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#9: "Go to Therapy" they said, but how can I find a good Therapist?



It’s a new day, a new era! Many of us are working hard to break the stigmas around mental/behavioral health! It’s #MentalHealthAwareness month. People are always quick to say “go to therapy”, but very few tell you how hard it is to actually find a decent therapist!


Some time last year, I had found myself in an unimaginable situation as it relates to my mental health. I, a girl who majored in psychology and studied psychoanalytic theories in college, had found myself in a sunken place. I was shook!


I couldn't seem to adjust to the different things that were breaking down/falling apart in my life. Between trying to navigate a chronic illness, changes in friendships and relationships, and putting up with the immense pressure and stress from my job... I just felt like I would explode. To be honest, I was a little disappointed when I didn't. Instead I just had to live it all out.


So when did I know that the traditional self-care quotes I liked and shared on IG weren’t cutting it?


It was when getting out of bed became too much. It was when my heart would be beating at what felt like 100bpm. It was when I would have shortness of breath so bad that I thought I would die. But then again, I was struggling to live so…


When I finally could no longer bear it, I decided to walk the whole “mental health matters” talk and seek some actual help!


I did what everyone else would do - went to the googles and searched for “Black Therapists in Brooklyn”. A couple of ads came up and then some behavioral health facilities came up. I called about four different hotlines trying to get in to see someone. I had no success. When I finally came across the Therapy for Black Girls directory in my search I was super excited because it was like striking a gold mine! Here was this long list of mental health providers who were FOR US, BY US. As I clicked on a name, the first line of their bio would read “NOT accepting any new clients at this time” or “I Do NOT take insurance”. I sent inquiry emails and called their offices directly, all to no avail.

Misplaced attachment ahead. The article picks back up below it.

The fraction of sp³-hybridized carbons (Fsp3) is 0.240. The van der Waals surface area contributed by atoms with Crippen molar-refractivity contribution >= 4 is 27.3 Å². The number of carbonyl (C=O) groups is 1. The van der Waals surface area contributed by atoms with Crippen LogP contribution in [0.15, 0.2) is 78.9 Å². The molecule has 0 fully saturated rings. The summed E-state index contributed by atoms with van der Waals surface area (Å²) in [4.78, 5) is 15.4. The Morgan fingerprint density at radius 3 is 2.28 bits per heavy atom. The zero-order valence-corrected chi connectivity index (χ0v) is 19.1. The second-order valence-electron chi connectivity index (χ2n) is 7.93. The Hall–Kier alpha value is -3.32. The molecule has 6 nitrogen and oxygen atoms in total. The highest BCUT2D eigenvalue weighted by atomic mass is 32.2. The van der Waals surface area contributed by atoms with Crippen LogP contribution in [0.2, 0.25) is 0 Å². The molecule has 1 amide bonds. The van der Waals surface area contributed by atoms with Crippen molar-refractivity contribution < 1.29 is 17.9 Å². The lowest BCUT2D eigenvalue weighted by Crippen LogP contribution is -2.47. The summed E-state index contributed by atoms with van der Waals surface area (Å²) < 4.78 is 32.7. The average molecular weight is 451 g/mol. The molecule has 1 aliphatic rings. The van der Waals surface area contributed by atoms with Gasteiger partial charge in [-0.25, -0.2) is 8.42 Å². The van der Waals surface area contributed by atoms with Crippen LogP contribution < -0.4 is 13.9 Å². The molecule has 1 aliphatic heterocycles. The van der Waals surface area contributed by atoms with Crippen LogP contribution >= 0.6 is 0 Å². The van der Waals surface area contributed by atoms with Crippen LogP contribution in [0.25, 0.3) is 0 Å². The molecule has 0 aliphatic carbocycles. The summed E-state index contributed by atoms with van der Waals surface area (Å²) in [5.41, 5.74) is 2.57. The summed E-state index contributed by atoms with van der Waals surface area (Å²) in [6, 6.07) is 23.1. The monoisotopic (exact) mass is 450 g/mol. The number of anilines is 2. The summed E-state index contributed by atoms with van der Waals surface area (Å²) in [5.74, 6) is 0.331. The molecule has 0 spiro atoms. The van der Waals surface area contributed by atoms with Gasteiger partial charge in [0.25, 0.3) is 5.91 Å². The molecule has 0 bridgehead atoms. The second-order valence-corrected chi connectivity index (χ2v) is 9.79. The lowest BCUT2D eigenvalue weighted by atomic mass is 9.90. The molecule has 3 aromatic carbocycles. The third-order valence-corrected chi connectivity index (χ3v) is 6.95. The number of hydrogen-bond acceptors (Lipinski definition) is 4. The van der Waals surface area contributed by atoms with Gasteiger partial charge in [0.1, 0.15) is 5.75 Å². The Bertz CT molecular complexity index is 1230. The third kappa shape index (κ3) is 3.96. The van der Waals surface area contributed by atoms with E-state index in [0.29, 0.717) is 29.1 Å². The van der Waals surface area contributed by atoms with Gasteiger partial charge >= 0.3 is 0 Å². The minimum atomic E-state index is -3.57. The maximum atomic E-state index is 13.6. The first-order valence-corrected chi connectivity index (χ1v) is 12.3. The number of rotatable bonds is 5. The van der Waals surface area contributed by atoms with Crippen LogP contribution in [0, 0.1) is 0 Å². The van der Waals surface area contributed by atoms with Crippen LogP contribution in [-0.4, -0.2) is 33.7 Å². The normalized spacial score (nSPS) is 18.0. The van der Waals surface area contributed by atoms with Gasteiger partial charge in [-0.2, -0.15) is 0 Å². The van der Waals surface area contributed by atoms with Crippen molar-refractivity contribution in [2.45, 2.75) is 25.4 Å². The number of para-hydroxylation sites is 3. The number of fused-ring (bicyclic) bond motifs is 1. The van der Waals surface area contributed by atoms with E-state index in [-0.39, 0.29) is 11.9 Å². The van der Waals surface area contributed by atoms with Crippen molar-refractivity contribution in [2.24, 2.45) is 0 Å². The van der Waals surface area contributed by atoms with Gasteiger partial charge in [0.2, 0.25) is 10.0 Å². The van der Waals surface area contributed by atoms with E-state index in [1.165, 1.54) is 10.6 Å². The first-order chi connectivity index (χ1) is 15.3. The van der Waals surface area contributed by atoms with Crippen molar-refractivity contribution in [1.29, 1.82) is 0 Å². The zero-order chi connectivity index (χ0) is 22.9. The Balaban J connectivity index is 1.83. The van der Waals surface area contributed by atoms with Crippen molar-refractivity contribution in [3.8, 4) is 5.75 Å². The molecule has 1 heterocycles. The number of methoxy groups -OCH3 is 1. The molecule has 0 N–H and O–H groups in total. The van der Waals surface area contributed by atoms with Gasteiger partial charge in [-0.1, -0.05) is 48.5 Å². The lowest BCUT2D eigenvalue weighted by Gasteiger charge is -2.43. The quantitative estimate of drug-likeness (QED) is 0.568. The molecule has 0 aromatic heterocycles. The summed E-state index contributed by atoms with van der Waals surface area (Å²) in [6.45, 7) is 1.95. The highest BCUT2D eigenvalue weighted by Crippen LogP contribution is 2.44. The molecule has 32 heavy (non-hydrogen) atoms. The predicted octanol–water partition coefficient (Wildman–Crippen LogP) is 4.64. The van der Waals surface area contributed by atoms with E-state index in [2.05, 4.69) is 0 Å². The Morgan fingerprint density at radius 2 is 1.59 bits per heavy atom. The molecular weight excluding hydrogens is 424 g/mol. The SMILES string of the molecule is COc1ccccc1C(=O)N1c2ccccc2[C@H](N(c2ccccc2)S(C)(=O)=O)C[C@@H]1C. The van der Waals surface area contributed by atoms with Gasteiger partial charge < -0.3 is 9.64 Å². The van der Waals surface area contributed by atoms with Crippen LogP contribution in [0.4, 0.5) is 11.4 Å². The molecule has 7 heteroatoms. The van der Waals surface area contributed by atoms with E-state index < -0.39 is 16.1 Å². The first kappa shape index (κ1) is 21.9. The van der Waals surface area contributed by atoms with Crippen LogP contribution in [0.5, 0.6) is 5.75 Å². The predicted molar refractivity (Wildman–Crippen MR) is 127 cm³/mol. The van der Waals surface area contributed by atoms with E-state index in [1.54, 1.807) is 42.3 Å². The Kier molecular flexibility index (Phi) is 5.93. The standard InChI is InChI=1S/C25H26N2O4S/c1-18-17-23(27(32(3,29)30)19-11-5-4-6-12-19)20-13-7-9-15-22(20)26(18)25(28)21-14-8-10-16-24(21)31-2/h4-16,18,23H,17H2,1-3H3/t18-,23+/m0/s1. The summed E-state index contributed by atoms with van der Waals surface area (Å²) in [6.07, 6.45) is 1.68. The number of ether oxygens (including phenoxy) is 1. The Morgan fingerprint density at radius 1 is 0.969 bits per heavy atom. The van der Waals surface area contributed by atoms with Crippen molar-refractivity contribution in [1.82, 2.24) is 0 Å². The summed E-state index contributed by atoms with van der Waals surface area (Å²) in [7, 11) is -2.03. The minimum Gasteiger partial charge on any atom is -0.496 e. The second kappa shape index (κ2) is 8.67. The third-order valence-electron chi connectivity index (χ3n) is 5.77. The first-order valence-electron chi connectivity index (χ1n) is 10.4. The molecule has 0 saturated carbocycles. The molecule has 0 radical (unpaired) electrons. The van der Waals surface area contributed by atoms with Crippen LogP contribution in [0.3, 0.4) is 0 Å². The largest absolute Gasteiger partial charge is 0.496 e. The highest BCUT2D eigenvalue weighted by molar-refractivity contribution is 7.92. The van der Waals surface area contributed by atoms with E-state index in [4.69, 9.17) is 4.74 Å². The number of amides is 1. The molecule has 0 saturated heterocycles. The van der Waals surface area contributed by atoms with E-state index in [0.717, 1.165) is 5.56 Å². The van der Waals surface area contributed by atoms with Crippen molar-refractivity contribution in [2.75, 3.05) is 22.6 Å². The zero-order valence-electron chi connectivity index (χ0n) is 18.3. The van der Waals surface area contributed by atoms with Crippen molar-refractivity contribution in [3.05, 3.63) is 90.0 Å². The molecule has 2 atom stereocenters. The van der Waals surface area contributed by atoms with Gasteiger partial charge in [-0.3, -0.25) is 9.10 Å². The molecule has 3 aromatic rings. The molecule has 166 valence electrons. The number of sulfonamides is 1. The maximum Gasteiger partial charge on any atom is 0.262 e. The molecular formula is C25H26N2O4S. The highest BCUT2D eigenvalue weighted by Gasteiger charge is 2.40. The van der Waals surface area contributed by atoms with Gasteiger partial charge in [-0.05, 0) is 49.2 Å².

I started to get really frustrated because there’s just no way that gaining access to mental health services could be THIS hard! Especially for someone as privileged as I am. It immediately made me think of people who were less privileged than me who are in desperate need of help. How would they get seen, before it's too late? I already resented the heck out of our health care system, but this experience just made me resent it even more.


I loved the idea of Therapy for Black Girls (still do) but I didn’t find much success with it during my time of need back then. I didn’t give up though. I tried searching again and I came across Psychology Today’s directory. At first I thought it was some kind of fake ad, but after looking through I was able to find actual therapist listings. I liked the platform a lot because I could easily filter my search across many different domains such as age, gender, race/ethnicity, issue/diagnosis, faith/religion, insurance, etc. After narrowing down a few options I was able to schedule an intake appointment with my first ever Black female therapist! JACKPOT!


Now don’t get me wrong- finding a therapist was only the first step. But I’m so glad I never gave up on it. Since then I’ve been on a therapy journey (of trial and error) and now I find myself to be in a much better place. None of that would be possible if I gave up on the first, or second try. I’m glad I persisted because who knows what could have happened as a result of the dark season I found myself in. To be honest, I don't even want to know. I’m just glad I’m no longer there - and I’m here.



P.S. - Since writing this entry I revisited the TherapyForBlackGirls.com website and saw that they made some major improvements to their directory. It has a whole new look and feel and it looks like there is a lot more availability from the providers. I would highly recommend it! #SupportBlackBusinesses


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